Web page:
UK Economy: Sectors and Industries
The United Kingdom is a major developed capitalist economy. It is the world's sixth largest by nominal GDP and the seventh largest by purchasing power parity. It is the third largest economy in Europe after Germany's and France's in nominal terms, and the third largest after Germany's and Russia's in terms of purchasing power parity.
The Industrial Revolution started in the United Kingdom with an initial concentration on heavy industries such as shipbuilding, coal mining, steel production, and textiles. The empire created an overseas market for British products, allowing the UK to dominate international trade in the 19th century. However, as other nations industrialised, coupled with economic decline after two world wars, the United Kingdom began to lose its competitive advantage and heavy industry declined, by degrees, throughout the 20th century.
Manufacturing remains a significant part of the economy, but accounts for only one-sixth of national output. There’s been a steady decline in the importance of this sector to the British economy since the 1960s, although the sector is still important for overseas trade, accounting for 83% of exports. The regions with the highest proportion of employees in manufacturing are the East Midlands and West Midlands, London has the lowest.
Heavy industry, employing many thousands of people and producing large volumes of low-value goods (such as steelmaking) has either become highly efficient (producing the same amount of output from fewer manufacturing sites employing fewer people) or has been replaced by smaller industrial units producing high-value goods (such as the aerospace and electronics industries).
The British motor industry is a significant part of this sector, although it has diminished with the collapse of the MG Rover Group and most of the industry is foreign owned. Civil and defence aircraft production is led by the second largest defence contractor in the world, BAE Systems, and the continental European firm EADS, the owner of Airbus. Rolls-Royce holds a major share of the global aerospace engines market.
Another important component of manufacturing is electronics, audio and optical equipment, with the UK having a broad base of domestic firms, alongside a number of foreign firms manufacturing a wide range of TV, radio and communications products, scientific and optical instruments, electrical machinery and office machinery and computers.
The chemical and pharmaceutical industry is strong in the UK, with the world's second and sixth largest pharmaceutical firms (GlaxoSmithKline and AstraZeneca, respectively) being based in the UK and having major research, development and manufacturing facilities there.
The UK service sector is the prevalent sector of the UK economy, a feature normally associated with the economy of a developed country. This means that the tertiary sector jobs outnumber the Secondary and Primary sector jobs. The service sector has grown substantially, and now makes up about 73% of GDP. It’s dominated by financial services, especially in banking and insurance. London is the world's largest financial centre with the London Stock Exchange, the London International Financial Futures and Options Exchange, and the Lloyd's of London insurance market all based in the City of London.
London is a major centre for international business and commerce and is the leader of the three "command centres" for the global economy (along with New York City and Tokyo). It has the largest concentration of foreign bank branches in the world. In the past decade, a rival financial centre in London has grown in the Docklands area, with the HSBC, the world's largest bank, and Barclays Bank relocating their head offices there. Many multinational companies that are not primarily UK-based have chosen to site their European or rest-of-world headquarters in London: an example is the US financial services firm Citigroup.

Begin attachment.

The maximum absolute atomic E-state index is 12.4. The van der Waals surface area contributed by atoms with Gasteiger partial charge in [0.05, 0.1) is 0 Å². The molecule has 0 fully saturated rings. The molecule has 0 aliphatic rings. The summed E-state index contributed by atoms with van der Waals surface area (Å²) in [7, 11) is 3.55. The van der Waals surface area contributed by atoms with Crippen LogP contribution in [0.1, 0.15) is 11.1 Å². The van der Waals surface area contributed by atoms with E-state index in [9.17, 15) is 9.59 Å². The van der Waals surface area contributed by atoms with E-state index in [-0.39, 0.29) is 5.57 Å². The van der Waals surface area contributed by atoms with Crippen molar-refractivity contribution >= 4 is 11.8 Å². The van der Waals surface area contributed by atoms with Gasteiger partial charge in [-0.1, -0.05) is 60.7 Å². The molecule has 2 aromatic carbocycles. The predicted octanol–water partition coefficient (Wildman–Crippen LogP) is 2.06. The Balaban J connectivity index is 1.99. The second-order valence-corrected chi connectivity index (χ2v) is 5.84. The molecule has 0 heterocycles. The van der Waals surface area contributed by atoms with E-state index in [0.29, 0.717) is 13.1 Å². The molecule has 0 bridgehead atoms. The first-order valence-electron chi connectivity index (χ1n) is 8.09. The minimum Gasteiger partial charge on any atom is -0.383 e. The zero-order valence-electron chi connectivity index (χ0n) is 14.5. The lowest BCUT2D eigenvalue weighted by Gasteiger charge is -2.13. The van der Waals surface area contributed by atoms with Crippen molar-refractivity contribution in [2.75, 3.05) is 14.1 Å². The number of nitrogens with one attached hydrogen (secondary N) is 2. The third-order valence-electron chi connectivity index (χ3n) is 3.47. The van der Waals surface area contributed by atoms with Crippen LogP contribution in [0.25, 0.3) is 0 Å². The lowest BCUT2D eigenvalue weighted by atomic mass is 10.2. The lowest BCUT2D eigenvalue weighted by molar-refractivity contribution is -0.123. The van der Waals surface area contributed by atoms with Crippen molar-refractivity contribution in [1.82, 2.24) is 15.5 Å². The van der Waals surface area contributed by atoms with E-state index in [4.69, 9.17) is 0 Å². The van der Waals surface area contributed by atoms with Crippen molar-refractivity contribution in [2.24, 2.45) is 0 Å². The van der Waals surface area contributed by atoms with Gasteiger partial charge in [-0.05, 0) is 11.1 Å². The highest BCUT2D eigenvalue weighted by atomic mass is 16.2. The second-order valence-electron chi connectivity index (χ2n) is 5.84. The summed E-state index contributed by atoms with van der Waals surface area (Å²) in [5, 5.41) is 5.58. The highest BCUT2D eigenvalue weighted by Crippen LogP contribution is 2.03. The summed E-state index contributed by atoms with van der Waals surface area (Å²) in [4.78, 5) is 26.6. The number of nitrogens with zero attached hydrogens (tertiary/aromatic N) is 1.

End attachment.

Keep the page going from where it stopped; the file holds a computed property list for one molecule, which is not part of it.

Several other major UK cities have large financial sectors and related services, most notably Leeds, which is now the UK's largest centre for business and financial services outside London, and the largest legal centre outside London, as well as Edinburgh, the eleventh largest banking centre in Europe and home to the Royal Bank of Scotland (the third largest bank in Europe), HBOS (owners of the Bank of Scotland), and Standard Life Insurance.
Tourism is very important to the British economy. With over 27 million tourists arriving in 2004, the United Kingdom is ranked as the sixth major tourist destination in the world. London, by a considerable margin, is the most visited city in the world with 15.6 million visitors in 2006, ahead of 2nd placed Bangkok (10.4 million visitors) and 3rd placed Paris (9.7 million).
TransportAcross the UK, there is a radial road network (46,904 kilometers) of main roads with a motorway network of 3,497 kilometers. The rail network of 16,116 km in Great Britain carries over 18,000 passenger trains and 1,000 freight trains daily. Urban rail networks are well developed in London and other cities.
The Highways Agency is the executive agency responsible for trunk roads and motorways in England apart from the privately owned and operated M6 Toll. The Department for Transport states that traffic congestion is one of the most serious transport problems. According to the government-sponsored report of 2006, congestion is in danger of harming the economy, unless tackled by road pricing and expansion of the transport network.
London Heathrow Airport, located 15 miles west of the capital, is the UK's busiest airport and has the most international passenger traffic of any airport in the world.
Historically, much of the United Kingdom was forested. Since prehistoric times, man has deforested much of the United Kingdom.
Agriculture is intensive, highly mechanised, and efficient by European standards, producing about 60% of food needs with less than 2% of the labour force. It contributes about 2% of GDP. Around two-thirds of production is devoted to livestock, one-third to arable crops. The main crops that are grown are wheat, barley, oats, oilseed rape, maize for animal feeds, potatoes and sugar beet. New crops are also emerging, such as linseed for oil and hemp for fibre production. The main livestock raised are cattle, chickens (the UK is the second largest poultry producer in Europe after France) and sheep.
In 1993, it was estimated that land use was:
· Arable land: 25 %
· Permanent pastures: 46 %
· Forests and Woodland: 10 %
· Other: 19 %
· Irrigated: 1,080 km².
The UK retains a significant, although vastly reduced, fishing industry. Its fleets, based in towns such as Kingston upon Hull, Grimsby, Fleetwood, Great Yarmouth, Peterhead, Fraserburgh, and Lowestoft, bring home fish ranging from sole to herring.